Taking a cargo of passengers and crew hostage, the disciples of the New World Revolutionary Organization are unambiguously “foreign” without being ethnically or regionally detailed. They are stereotyped baddies who were in 1986 par for the course fitting such a narrative like a xenophobic glove. In 2018, they are indelicately representative models of post-Sept. 11 Islamic caricature (lingering shades of that tragedy likewise make the skyjacking all the more alarming). But when it comes to clichéd character types, The Delta Force doesn’t stop there. The passengers check any number of formulaic boxes: Jewish couples who are as quarrelsome as they are jovial, until they in particular are singled out by the terrorists; a German flight attendant who expresses national guilt when she has to corral the Israelis, some of whom are holocaust survivors; gung-ho Navy men, a distraught pregnant woman, and a sweet little girl; a priest, who eventually joins the Jews in solidarity, and even a few nuns. Equally catalogued in rudimentary form are the good guys. While the subordinate squad consists of functional and basically trivial bodies in motion, McCoy is no-nonsense, courageous, and strong. Alexander is war-weary, grizzled, and impatient; both are serious and determined. When the call comes, they are quick to engage with something akin to pitiless glee.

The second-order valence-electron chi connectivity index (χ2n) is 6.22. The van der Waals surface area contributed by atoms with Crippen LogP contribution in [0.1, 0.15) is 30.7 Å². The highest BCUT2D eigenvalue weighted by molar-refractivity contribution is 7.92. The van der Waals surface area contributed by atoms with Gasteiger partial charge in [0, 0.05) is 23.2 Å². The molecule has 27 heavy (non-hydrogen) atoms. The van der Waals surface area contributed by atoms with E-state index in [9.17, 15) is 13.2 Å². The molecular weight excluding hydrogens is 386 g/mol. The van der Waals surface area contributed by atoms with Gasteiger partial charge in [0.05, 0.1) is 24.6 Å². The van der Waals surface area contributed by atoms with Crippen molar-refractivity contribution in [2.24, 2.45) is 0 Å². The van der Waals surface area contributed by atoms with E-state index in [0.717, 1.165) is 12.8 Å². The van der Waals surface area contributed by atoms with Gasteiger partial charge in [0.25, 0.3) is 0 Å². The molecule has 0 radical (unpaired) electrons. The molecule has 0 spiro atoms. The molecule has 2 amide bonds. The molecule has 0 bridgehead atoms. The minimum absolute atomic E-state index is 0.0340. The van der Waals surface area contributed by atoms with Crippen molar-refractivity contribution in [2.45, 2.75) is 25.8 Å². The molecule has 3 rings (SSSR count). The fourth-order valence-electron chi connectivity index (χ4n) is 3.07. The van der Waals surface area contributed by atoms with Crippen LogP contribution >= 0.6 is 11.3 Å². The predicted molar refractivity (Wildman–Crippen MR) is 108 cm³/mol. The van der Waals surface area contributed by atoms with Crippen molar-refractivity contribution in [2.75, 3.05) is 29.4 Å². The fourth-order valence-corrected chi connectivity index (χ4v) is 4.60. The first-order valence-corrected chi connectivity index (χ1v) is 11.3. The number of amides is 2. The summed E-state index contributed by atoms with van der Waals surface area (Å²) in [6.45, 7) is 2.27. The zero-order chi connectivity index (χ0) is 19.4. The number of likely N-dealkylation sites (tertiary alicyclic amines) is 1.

Golan wrote The Delta Force with James Bruner, and he is the writer behind two other essential Cannon features: 1984’s Missing in Action and 1985’s Invasion U.S.A. Bruner had been down a similar thematic path before. His 1977 Israeli thriller Mivtsa Yonatan (Operation Thunderbolt) was about a 1976 Air France flight from Tel-Aviv to Paris that was hijacked and forced to land in Entebbe, Uganda (it was also a film that landed Golan an Oscar nomination for Best Foreign Language Film). While the political allegiances and motivations of The Delta Force’s extremist cadre are unclear and generally inconsequential, there is no doubting where Golan settles. Shot entirely in Israel, The Delta Force is emphatically attuned to an operative U.S.-Israel alliance, one that affords far more consideration than what is given the film’s simplistic Arab villainy (at least one adversary, with a soft spot for the doll-toting child, does seem to have mild fluctuation in decorum). Still, while Golan may have steeped The Delta Force in his Tiberias-born roots, the end of the picture feels more like an emphatic ode to American platitudes, what with the jubilant passing around of Budweiser, a group rendition of “America the Beautiful,” and spirited lines like “They’re our guys! They’re Americans! They’re Delta Force!